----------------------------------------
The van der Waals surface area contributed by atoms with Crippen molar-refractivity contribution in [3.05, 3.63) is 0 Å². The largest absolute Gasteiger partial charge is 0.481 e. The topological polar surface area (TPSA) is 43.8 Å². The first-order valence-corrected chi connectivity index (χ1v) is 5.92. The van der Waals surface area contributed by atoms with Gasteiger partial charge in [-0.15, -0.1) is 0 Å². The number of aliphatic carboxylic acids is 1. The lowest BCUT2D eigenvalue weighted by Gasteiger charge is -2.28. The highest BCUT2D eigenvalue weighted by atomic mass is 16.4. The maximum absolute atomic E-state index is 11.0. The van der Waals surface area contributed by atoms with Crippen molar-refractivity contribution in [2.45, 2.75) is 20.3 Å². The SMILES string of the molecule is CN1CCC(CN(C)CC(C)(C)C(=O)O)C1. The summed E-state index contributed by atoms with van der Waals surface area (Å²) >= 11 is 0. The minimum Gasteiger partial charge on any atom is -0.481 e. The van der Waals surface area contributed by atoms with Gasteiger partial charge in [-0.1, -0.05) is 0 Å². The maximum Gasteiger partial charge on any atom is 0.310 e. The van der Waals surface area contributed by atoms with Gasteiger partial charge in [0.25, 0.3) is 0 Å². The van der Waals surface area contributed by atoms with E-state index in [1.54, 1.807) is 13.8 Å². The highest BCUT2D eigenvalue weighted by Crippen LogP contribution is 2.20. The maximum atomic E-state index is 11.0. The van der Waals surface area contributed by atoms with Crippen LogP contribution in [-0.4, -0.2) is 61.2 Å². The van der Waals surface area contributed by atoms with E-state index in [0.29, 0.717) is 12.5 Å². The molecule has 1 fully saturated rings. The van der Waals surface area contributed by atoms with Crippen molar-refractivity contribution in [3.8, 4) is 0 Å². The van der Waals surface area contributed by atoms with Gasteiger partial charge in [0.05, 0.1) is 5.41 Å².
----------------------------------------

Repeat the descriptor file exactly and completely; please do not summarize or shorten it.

The van der Waals surface area contributed by atoms with Crippen molar-refractivity contribution in [3.05, 3.63) is 0 Å². The largest absolute Gasteiger partial charge is 0.481 e. The topological polar surface area (TPSA) is 43.8 Å². The first-order valence-corrected chi connectivity index (χ1v) is 5.92. The van der Waals surface area contributed by atoms with Gasteiger partial charge in [-0.15, -0.1) is 0 Å². The number of aliphatic carboxylic acids is 1. The lowest BCUT2D eigenvalue weighted by Gasteiger charge is -2.28. The highest BCUT2D eigenvalue weighted by atomic mass is 16.4. The maximum absolute atomic E-state index is 11.0. The van der Waals surface area contributed by atoms with Crippen molar-refractivity contribution in [2.45, 2.75) is 20.3 Å². The SMILES string of the molecule is CN1CCC(CN(C)CC(C)(C)C(=O)O)C1. The summed E-state index contributed by atoms with van der Waals surface area (Å²) >= 11 is 0. The minimum Gasteiger partial charge on any atom is -0.481 e. The van der Waals surface area contributed by atoms with Gasteiger partial charge in [-0.1, -0.05) is 0 Å². The maximum Gasteiger partial charge on any atom is 0.310 e. The van der Waals surface area contributed by atoms with Gasteiger partial charge in [0.25, 0.3) is 0 Å². The van der Waals surface area contributed by atoms with E-state index in [1.54, 1.807) is 13.8 Å². The highest BCUT2D eigenvalue weighted by Crippen LogP contribution is 2.20. The maximum atomic E-state index is 11.0. The van der Waals surface area contributed by atoms with Crippen LogP contribution in [-0.4, -0.2) is 61.2 Å². The van der Waals surface area contributed by atoms with E-state index in [0.29, 0.717) is 12.5 Å². The molecule has 1 fully saturated rings. The van der Waals surface area contributed by atoms with Crippen molar-refractivity contribution in [3.8, 4) is 0 Å². The van der Waals surface area contributed by atoms with Gasteiger partial charge in [0.05, 0.1) is 5.41 Å².